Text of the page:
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Imprisoned at Work

by on August 24, 2011

It’s hard enough to find employment while the president vilifies creators of opportunity as greedy parasites when he’s not provoking a credit downgrade. Still, at least most people whose job has become looking for work can impress hiring managers by emphasizing a felony-free background.

But New York State’s paycheck-seekers can no longer count on the absence of convicted competitors during the employment hunt. Andrew Cuomo is forcing people who have never done time to compete for work with those whom the court system has determined are naughty:

Gov. Andrew Cuomo signed into law Friday a bill aimed at making it easier for individuals put on probation to obtain employment.

Proposed by the administration of New York City Mayor Michael Bloomberg, the legislation changes the process for probationers to obtain what is known as a “certificate of relief from disability.”

Wait: is probation the thing that folks who have done crimes do? I hope not. When people fed up with an overbearing government wanted regulations removed, they didn’t mean sensible limitations upon people with legally checkered pasts:

Currently, New Yorkers convicted of certain misdemeanors and felonies are legally barred from some professions. For example, they can’t work in restaurants or other establishments that serve liquor, nor can they work as airline baggage handlers. Obtaining a certificate of relief allows a court to waive these restrictions and precludes employers from automatically disqualifying applicants with prior convictions on their record.

Finally, those mean corporations won’t be able to turn away applicants just because they brought harm to other people and society through the commission of felonies. On the other end, miscreants will have an easier time getting a break room locker, as they’ll be handed a certificate they used to have to pursue:

The new law will trigger the process automatically, which will “greatly expand the number of people who receive the certificate,” Page said.

Granting them something without any obstacles is a great way to encourage the development of a solid work ethic. Meanwhile, it’s unsurprising that a mayor who spends his days conjuring new ways to hassle innocent citizens is pleased that criminals have new rights:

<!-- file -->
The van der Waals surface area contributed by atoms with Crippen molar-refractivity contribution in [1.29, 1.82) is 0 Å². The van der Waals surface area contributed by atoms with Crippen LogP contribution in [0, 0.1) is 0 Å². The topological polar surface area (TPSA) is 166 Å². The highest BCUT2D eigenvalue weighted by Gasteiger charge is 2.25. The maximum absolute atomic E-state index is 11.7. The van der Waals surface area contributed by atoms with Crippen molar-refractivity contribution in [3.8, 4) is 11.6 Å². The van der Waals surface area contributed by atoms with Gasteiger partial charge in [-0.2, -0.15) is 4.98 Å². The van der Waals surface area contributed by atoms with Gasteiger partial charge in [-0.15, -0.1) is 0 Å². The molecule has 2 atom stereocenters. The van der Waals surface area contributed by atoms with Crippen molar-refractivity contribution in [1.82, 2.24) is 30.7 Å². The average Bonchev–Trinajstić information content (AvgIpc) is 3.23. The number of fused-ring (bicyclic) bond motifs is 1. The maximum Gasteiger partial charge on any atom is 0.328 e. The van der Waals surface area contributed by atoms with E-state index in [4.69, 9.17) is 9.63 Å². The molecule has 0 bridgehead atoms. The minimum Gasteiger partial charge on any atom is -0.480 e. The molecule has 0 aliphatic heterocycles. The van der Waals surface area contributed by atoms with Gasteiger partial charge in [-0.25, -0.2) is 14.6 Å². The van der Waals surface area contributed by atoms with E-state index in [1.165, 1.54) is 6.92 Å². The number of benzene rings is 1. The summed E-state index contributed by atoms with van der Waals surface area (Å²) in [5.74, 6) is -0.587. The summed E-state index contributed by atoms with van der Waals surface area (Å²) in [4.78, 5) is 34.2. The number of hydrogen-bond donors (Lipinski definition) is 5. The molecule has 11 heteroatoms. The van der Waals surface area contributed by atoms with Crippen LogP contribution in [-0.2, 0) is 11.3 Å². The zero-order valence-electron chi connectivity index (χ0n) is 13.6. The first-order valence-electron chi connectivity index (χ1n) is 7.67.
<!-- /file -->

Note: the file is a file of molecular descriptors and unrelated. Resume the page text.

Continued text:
In a statement, Mayor Michael Bloomberg applauded the legislation.

“Promoting employment for ex-offenders is the single best way we can stop what has become a revolving door out of, and back into, the criminal justice system,” he said.

Or, they could stop committing crimes and work somewhere other than the airport. But that would mean worrying that demonstrably bad people might again indulge in heinousness even after they’ve paid their debt. Oh, yeah: Cuomo forgot about the victims.

Sadly, the governor who helped people learn why subprime mortgages are really bad is proficient at shoving his own morals into law. After all, he just foisted a radical redefinition of marriage upon the state that assumes people have been homophobically incorrect about matrimony since the dawn of civilization. With that in mind, a law to help convicts is merely another box for leftists to check.

Probation should be a factor in hiring decisions if employers choose to make it so. Listing inmate numbers instead of phone numbers for one’s references serves as a logical red flag. Instead, they are forced to act as if humans are clean slates with irrelevant previous decisions.

Maybe genuine reformation is possible for those with records of malfeasance. And maybe Buffalo should give the unctuous snakes at Bass Pro one more chance.

Established behavior is pertinent to all aspects of human life, which is why potential employers ask for work histories. Past actions are the best predictor of future results in the present.

But obvious concerns are now prohibited. Empire State companies are no longer allowed to have enough sense to recognize that criminals might be troublesome coworkers.

Owners and managers have to accept that the till may not balance or a new worker could reveal a habit of solving interpersonal workplace misunderstandings with fisticuffs. Cuomo is willing to use his liberal conscience as the guideline for legislation. That’s tough luck for businesses worried about people who have shown how they tend to act menacingly.

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